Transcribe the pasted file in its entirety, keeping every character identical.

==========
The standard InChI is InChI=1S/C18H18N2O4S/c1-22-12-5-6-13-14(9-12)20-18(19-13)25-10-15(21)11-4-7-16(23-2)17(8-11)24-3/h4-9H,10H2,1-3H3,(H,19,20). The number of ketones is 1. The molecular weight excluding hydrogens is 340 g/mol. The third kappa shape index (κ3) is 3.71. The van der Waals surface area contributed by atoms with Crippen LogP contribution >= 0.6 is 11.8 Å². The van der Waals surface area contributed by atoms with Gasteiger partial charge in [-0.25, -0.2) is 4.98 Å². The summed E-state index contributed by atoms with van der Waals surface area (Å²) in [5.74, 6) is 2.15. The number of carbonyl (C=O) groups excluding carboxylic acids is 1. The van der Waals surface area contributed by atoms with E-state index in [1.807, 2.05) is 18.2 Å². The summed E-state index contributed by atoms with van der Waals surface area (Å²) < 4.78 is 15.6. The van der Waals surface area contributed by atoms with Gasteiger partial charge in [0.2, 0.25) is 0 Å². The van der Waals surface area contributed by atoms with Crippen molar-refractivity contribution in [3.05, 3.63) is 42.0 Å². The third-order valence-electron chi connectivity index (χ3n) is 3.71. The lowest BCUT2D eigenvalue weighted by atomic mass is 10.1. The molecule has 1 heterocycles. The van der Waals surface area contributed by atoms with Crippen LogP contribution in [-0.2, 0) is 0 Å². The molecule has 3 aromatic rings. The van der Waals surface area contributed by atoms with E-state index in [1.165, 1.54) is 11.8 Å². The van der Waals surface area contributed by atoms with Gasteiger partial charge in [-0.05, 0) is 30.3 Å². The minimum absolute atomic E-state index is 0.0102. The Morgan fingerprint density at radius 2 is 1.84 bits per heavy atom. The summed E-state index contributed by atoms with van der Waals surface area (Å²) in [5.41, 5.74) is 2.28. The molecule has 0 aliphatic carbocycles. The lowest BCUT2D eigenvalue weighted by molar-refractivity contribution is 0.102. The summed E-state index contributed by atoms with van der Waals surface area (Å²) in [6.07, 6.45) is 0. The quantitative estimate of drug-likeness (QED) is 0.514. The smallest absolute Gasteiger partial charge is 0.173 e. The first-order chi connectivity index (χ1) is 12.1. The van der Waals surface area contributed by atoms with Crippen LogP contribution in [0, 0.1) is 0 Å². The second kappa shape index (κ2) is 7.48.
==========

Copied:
The standard InChI is InChI=1S/C18H18N2O4S/c1-22-12-5-6-13-14(9-12)20-18(19-13)25-10-15(21)11-4-7-16(23-2)17(8-11)24-3/h4-9H,10H2,1-3H3,(H,19,20). The number of ketones is 1. The molecular weight excluding hydrogens is 340 g/mol. The third kappa shape index (κ3) is 3.71. The van der Waals surface area contributed by atoms with Crippen LogP contribution >= 0.6 is 11.8 Å². The van der Waals surface area contributed by atoms with Gasteiger partial charge in [-0.25, -0.2) is 4.98 Å². The summed E-state index contributed by atoms with van der Waals surface area (Å²) in [5.74, 6) is 2.15. The number of carbonyl (C=O) groups excluding carboxylic acids is 1. The van der Waals surface area contributed by atoms with E-state index in [1.807, 2.05) is 18.2 Å². The summed E-state index contributed by atoms with van der Waals surface area (Å²) < 4.78 is 15.6. The van der Waals surface area contributed by atoms with Gasteiger partial charge in [0.2, 0.25) is 0 Å². The van der Waals surface area contributed by atoms with Crippen molar-refractivity contribution in [3.05, 3.63) is 42.0 Å². The third-order valence-electron chi connectivity index (χ3n) is 3.71. The lowest BCUT2D eigenvalue weighted by atomic mass is 10.1. The molecule has 1 heterocycles. The van der Waals surface area contributed by atoms with Crippen LogP contribution in [-0.2, 0) is 0 Å². The molecule has 3 aromatic rings. The van der Waals surface area contributed by atoms with E-state index in [1.165, 1.54) is 11.8 Å². The van der Waals surface area contributed by atoms with Gasteiger partial charge in [-0.05, 0) is 30.3 Å². The minimum absolute atomic E-state index is 0.0102. The Morgan fingerprint density at radius 2 is 1.84 bits per heavy atom. The summed E-state index contributed by atoms with van der Waals surface area (Å²) in [5.41, 5.74) is 2.28. The molecule has 0 aliphatic carbocycles. The lowest BCUT2D eigenvalue weighted by molar-refractivity contribution is 0.102. The summed E-state index contributed by atoms with van der Waals surface area (Å²) in [6.07, 6.45) is 0. The quantitative estimate of drug-likeness (QED) is 0.514. The smallest absolute Gasteiger partial charge is 0.173 e. The first-order chi connectivity index (χ1) is 12.1. The van der Waals surface area contributed by atoms with Crippen LogP contribution in [0, 0.1) is 0 Å². The second kappa shape index (κ2) is 7.48.